Mohamed is a bayman. No one had told me that all the Syrians I had known until I met him were of the townie persuasion.
I traveled to Grates Cove to meet Mohamed, his wife Fedaa, and their four sons after receiving a tip that there was a Syrian family in Grates Cove with remarkable food knowledge. Rural Syrians, they come from an agrarian background. Eyes light up as we watch some video of Syrian farmland, of grapes, grains, pistachios and other bounties that, for me, come out of a shipping container just off the Oceanex.
They thought they were headed for Vancouver when they left for Canada as refugees; a place with a climate much more in tune with their skills. Through the jigs and the reels of the process, they were matched with sponsors in Grates Cove, Terrence and Courtney Howell of Grates Cove Studio and their friends Rob and Deb Harley.
One strike of a shovel into the rocky soil of his backyard paints plain on Mohamed’s face the challenges of this new landscape; not so lush being an understatement. Raised garden beds, the Howells say encouragingly. Next summer they will have raised beds.
Funny things happen sometimes when you are least expecting it. A trip to the local mechanic last year left Mohamed’s family and the Howells waiting around for an hour. Mohamed disappeared into surrounding fields for a bit. He returned with pineapple weed, curly dock, and a look of amazement and joy on his face. He explains to me as best he can (he is still learning english), that he was very surprised to find these plants, which he knows from Syria, in this different terrain.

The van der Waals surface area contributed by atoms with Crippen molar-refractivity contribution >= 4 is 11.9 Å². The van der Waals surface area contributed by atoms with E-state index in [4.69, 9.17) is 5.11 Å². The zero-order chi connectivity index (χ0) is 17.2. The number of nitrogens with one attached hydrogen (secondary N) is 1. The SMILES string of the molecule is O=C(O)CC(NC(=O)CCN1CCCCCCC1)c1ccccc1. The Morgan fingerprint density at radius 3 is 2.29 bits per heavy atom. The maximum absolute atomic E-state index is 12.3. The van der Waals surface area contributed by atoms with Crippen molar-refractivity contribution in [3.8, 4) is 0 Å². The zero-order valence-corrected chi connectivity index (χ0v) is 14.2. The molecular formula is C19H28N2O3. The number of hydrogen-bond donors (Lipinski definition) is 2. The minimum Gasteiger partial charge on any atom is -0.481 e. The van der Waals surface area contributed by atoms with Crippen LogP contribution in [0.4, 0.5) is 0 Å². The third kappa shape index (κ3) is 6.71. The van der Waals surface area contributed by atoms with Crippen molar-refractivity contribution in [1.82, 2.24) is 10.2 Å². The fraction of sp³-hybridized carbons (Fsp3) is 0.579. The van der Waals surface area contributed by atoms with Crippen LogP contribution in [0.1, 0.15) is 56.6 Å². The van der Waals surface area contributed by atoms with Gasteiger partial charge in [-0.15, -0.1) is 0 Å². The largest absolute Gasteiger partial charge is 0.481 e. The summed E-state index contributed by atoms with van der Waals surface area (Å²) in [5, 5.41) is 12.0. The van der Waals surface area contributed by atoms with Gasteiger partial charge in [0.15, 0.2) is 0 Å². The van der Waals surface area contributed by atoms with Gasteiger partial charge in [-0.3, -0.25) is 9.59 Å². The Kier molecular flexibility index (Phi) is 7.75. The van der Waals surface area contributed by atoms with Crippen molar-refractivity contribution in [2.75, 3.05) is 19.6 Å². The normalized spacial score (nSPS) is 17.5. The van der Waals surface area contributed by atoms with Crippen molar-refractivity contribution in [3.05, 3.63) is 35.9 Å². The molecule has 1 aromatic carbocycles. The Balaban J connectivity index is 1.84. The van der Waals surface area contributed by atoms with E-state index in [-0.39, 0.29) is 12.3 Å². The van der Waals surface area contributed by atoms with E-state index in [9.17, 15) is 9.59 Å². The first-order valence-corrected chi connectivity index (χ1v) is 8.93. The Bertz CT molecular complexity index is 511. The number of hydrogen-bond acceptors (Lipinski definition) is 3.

Grates Cove Studio has a well deserved reputation for incorporating local plants and seafood into their out-of-this-world Newfoundland/Cajun fusion cuisine. Courtney is from Louisiana, Terrence from the Grates Cove area and they met in Korea. The couple’s food reflects their diverse experiences.
Not often enough does passion meet fashion, but Terrence’s experiments with seaweed and alternative proteins have put him on the forefront of global food trends. It’s impressive for a rural restaurant to be ahead of townie glamsters.
So maybe it’s not the worst thing that Mohamed didn’t make it to Vancouver. He and Fedaa have been cooking up some new traditions with the Howells, incorporating the familiar foods they can find here into a whole new level of fusion cuisine, mixing Syrian foodways with the Howells’ already unique style.
Combining cabbage rolls with stuffed grape leaves, adding beet puree to a curly dock and zataar flatbread, they’re teaching new skills while they are at it. New skills that were once commonplace here in NL. I spent a day with the family and was present for the slaughter, butchering, and feasting that followed the acquisition of “the fattest lamb in Old Perlican.”
The expression “old hand” does not begin to express the skill and matter of factness that the family possesses. I had been worried the lamb would cry out and I would be sad, but such was not the case. I could find no issue with the quick, deft movements that brought the animal swiftly to the BBQ .
Father and sons working together, there was beauty to be found as the youngest boy sung a little song to Terrence he had written. Mohamed put his arm around this slender artist and chef who had been a total stranger not long ago, and said “Terrence. Friend.”
The Howells are discussing workshops at the Studio for this upcoming summer; a way for the family to share their knowledge and integrate into the work world. The meals they are creating now will be available, coming highly recommended by yours truly. The most interesting thing I learned that day? They have berries very much like bakeapples in Syria. Crazy, I know, but it just goes to show we have more in common than we know.